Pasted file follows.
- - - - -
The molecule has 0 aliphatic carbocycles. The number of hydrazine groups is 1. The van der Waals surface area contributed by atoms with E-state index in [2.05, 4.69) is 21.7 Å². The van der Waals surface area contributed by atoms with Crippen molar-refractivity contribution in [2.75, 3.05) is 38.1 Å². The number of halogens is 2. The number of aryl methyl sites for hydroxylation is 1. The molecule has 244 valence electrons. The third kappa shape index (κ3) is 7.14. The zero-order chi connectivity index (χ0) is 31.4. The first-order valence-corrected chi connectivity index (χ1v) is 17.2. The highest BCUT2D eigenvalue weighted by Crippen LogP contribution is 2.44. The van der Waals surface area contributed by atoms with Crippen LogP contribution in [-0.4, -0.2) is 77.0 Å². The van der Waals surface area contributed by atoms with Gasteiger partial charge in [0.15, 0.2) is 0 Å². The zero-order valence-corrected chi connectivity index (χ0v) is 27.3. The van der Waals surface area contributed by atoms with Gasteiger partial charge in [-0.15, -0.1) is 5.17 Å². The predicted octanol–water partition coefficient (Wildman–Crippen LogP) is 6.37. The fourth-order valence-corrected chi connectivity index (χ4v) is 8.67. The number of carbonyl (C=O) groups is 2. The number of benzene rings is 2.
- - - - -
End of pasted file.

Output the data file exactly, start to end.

The molecule has 0 aliphatic carbocycles. The number of hydrazine groups is 1. The van der Waals surface area contributed by atoms with E-state index in [2.05, 4.69) is 21.7 Å². The van der Waals surface area contributed by atoms with Crippen molar-refractivity contribution in [2.75, 3.05) is 38.1 Å². The number of halogens is 2. The number of aryl methyl sites for hydroxylation is 1. The molecule has 244 valence electrons. The third kappa shape index (κ3) is 7.14. The zero-order chi connectivity index (χ0) is 31.4. The first-order valence-corrected chi connectivity index (χ1v) is 17.2. The highest BCUT2D eigenvalue weighted by Crippen LogP contribution is 2.44. The van der Waals surface area contributed by atoms with Crippen LogP contribution in [-0.4, -0.2) is 77.0 Å². The van der Waals surface area contributed by atoms with Gasteiger partial charge in [0.15, 0.2) is 0 Å². The zero-order valence-corrected chi connectivity index (χ0v) is 27.3. The van der Waals surface area contributed by atoms with Gasteiger partial charge in [-0.15, -0.1) is 5.17 Å². The predicted octanol–water partition coefficient (Wildman–Crippen LogP) is 6.37. The fourth-order valence-corrected chi connectivity index (χ4v) is 8.67. The number of carbonyl (C=O) groups is 2. The number of benzene rings is 2.